Albertan with dementia receives credit card and racks up $8,000 in debt

A dementia-stricken Alberta man has racked up $8,000 in credit card debt, leaving his friend and lawyer wondering how he got the card in the first place.

Henry Herbst, nicknamed Tigger, has an IQ below 70. He lives independently in Whitecourt, Alberta, with the support of a non-profit society in the city.

For years, the arrangement seemed to work well and Herbst, 54, was able to manage his rent and other bills. He receives about $1,600 a month from the provincial Assured Income for the Severely Handicapped program.

Several years ago, Herbst purchased a Canadian Tire Options Mastercard. His last bill listed his debt at $8,127.54. The minimum payment was set at over $600 and the interest rate was 26%.
Henry “Tigger” Herbst (right) racked up about $8,000 in credit card debt that his friend Dennis Watson (left) was advocating to reduce. (Radio Canada)

“I think with Mr. Herbst’s cognitive abilities, he should never have had a credit card. He never would have had it voluntarily if he understood the ramifications of it,” said Dennis Watson, a friend longtime family member and advocate.

“I don’t even think his reading ability is such that he can fill out the form on his own. I was mortified.”

Herbst also understands that his debt has gotten out of hand.

“Let’s go kaplooey. Now my card is way too high.”

Debts are piling up

According to Herbst, he went to the local Canadian Tire store a few years ago and was asked if he was interested in a credit card. Herbst said he provided identification to a saleswoman who completed the application form. He signed it.

“Then I had to wait a… two… three… three weeks. Then it came in the mail,” he said.

Herbst did her shopping and booked her first trip to see friends in Nova Scotia. He spent money on gifts and souvenirs, and a fresh cod dinner. He also started borrowing money on the credit card.

Over time, the bills started piling up. And, according to Watson, Herbst’s limit has been increased.

Last November, Herbst received phone calls to pay off the debt. It was then that Watson learned of the situation and attempted to work out a payment plan with Canadian Tire Financial Services.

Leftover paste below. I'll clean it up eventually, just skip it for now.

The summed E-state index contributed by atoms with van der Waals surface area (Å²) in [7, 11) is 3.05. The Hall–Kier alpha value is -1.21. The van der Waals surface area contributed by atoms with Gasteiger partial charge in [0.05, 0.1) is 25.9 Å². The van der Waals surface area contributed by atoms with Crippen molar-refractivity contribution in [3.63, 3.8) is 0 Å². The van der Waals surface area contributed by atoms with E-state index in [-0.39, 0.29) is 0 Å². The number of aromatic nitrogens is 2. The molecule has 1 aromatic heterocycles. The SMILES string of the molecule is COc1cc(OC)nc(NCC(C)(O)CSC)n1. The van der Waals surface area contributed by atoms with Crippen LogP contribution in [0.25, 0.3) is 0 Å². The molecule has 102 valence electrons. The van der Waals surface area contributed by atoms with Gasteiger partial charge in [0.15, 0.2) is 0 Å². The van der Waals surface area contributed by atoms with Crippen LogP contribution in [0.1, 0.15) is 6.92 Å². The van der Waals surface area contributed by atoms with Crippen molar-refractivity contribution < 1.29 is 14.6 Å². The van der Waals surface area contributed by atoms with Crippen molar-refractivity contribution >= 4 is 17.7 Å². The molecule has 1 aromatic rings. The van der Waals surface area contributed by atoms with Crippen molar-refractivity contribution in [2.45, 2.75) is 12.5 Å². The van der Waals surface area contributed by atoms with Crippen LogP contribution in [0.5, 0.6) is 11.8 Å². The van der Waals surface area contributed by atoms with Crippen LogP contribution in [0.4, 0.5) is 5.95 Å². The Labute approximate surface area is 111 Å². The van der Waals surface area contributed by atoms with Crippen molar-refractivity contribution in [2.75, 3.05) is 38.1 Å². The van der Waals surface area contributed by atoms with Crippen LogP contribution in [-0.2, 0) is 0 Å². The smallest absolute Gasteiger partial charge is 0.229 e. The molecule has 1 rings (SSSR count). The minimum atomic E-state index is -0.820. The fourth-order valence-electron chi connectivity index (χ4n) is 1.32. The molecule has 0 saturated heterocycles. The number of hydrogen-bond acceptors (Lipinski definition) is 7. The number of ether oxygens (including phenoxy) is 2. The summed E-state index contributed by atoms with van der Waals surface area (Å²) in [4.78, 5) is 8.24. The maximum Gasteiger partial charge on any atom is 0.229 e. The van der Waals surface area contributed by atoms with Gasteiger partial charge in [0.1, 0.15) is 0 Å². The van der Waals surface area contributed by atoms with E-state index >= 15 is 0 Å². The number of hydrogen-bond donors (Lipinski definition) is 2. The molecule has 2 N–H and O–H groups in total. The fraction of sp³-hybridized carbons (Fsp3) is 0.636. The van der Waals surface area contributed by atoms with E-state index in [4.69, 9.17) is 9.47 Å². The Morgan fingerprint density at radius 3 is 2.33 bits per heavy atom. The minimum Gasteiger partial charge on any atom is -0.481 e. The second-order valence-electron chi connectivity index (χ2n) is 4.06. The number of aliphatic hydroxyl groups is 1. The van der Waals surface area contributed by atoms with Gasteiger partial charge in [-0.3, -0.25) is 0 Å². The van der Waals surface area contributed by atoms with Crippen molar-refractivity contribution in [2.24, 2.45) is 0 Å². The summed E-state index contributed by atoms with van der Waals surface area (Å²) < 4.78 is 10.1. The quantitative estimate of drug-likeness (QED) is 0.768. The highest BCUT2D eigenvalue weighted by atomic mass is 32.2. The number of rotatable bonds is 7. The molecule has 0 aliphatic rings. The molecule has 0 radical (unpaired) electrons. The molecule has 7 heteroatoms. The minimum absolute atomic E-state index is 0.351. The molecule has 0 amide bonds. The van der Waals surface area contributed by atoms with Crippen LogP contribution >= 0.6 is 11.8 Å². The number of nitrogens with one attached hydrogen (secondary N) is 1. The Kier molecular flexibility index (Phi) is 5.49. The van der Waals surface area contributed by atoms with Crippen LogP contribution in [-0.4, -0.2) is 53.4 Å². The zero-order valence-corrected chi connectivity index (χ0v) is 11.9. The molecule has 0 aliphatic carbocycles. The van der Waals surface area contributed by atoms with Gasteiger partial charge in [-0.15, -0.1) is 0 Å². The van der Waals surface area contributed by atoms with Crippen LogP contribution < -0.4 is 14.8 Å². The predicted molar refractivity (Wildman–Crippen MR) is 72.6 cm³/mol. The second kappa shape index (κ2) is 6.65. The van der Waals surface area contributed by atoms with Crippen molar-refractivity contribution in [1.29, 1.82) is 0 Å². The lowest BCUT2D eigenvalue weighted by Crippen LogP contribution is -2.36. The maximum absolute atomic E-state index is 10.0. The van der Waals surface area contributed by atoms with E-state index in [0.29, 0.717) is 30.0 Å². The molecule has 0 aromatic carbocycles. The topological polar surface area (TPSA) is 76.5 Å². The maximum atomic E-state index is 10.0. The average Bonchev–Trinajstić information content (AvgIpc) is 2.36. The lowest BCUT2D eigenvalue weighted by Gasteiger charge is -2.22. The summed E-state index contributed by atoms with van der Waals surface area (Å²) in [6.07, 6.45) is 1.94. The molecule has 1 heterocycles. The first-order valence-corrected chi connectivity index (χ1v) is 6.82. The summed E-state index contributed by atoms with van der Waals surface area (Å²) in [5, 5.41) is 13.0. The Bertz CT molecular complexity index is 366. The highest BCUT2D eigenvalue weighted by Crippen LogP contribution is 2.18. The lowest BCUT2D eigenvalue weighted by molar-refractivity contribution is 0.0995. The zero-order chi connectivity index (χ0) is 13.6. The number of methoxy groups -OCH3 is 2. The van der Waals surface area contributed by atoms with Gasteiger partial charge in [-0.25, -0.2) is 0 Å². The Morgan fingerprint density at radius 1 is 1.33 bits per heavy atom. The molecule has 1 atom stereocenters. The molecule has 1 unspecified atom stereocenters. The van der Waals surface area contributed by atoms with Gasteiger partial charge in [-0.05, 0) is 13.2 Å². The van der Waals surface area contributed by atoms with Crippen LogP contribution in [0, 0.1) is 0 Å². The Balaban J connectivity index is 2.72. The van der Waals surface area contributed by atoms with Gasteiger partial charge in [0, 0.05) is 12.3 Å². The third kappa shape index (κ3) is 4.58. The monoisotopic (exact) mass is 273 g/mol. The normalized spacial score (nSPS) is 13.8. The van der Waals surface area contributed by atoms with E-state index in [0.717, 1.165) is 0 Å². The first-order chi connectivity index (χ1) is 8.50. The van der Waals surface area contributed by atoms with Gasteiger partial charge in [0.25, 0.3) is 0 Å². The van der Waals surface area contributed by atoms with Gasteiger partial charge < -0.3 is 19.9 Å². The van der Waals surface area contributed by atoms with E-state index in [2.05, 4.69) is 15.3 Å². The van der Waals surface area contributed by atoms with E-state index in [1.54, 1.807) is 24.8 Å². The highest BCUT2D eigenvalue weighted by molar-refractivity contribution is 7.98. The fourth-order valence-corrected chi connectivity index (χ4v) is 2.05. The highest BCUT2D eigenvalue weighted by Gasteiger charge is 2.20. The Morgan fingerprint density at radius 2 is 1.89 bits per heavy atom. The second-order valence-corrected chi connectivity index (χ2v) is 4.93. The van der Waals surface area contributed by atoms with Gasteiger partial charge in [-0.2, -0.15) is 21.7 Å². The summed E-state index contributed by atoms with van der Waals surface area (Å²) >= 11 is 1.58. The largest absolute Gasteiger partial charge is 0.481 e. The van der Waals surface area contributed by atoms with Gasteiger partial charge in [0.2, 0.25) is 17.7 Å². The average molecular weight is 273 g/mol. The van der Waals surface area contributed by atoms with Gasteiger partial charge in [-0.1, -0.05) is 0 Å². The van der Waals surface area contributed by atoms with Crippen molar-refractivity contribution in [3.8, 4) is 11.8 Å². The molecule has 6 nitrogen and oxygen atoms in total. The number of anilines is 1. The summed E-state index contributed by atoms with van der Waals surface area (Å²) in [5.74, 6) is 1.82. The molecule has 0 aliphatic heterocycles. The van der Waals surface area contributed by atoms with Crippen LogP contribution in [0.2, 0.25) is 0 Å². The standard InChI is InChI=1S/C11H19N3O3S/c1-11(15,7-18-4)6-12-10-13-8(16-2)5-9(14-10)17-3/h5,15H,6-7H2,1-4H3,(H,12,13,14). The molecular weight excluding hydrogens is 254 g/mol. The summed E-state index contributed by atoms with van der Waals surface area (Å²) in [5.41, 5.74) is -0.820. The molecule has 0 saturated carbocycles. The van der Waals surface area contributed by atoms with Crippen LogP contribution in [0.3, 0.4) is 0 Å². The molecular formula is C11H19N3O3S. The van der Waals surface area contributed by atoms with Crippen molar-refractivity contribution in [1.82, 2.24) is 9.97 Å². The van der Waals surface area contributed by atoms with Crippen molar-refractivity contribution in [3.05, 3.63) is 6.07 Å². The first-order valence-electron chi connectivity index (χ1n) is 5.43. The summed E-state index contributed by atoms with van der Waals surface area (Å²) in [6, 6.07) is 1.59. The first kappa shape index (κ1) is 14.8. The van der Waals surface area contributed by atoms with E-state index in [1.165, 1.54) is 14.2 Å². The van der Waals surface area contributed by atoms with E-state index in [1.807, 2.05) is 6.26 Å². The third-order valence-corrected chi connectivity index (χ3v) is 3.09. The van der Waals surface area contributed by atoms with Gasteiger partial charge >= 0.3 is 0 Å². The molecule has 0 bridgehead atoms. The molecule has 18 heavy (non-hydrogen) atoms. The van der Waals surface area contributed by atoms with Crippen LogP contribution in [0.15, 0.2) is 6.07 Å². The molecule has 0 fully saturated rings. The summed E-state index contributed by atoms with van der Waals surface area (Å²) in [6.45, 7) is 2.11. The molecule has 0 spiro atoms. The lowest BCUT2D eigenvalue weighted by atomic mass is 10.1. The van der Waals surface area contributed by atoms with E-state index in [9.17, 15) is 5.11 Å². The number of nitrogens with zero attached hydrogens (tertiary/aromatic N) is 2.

Dennis Watson (background) explains a credit card bill to Henry “Tigger” Herbst (foreground). (Radio Canada)

Initially, the company did not move.

“Obviously he benefited from it. And so we’re looking to reduce the interest and give him payments that he can afford to make on his very limited government disability. They weren’t willing to do what whatever,” Watson said last week. .

A day after a CBC News investigation, Watson said Canadian Tire agreed to a payment plan Herbst could afford, interest-free.

In a short email to CBC News, a spokesperson for Canadian Tire Corporation wrote that “this issue has been resolved.”

Repayment plan established

In Alberta, people with developmental disabilities sometimes have friends or relatives who formally oversee and manage their finances. But not always.

A trustee is a person empowered to manage a person’s investments and bills. But it can take up to six months for a trustee to be appointed by the courts. In Watson and Herbst’s case, their friendship was enough for nearly 40 years.

Herbst considers Watson his uncle, even though there is no formal guardian or trustee relationship between them. Herbst has no biological family he is in contact with.

But without a formal guardianship in place, neither Watson nor the social services agency worker helping him pay basic bills have direct control over his money and what he does with it.

“If there’s nothing in place, the lawyer can’t make him do anything. He can talk to him, depending on the relationship, the individual can listen – he might not” , said Meloney Patterson, executive director of Voice of Albertans with Disabilities. .

Watson said Herbst’s credit card was now destroyed. He called the settlement “extremely fair.”

“It gives him the payments he has to make, but he has benefited from [the card]. So it’s a very nice balance.”
Henry “Tigger” Herbst will make reduced credit card payments for several years to pay off the debt he incurred. (Radio Canada)

Still, Watson believes people took advantage of his friend — from the saleswoman who signed him up for the credit card, to the one who approved the credit increases.

“For someone who deliberately gives him a credit card and then raises the limit when he meets the [first] limit — knowing he’s on a disability pension — is predatory, in no uncertain terms in my world, that’s exactly what it is.”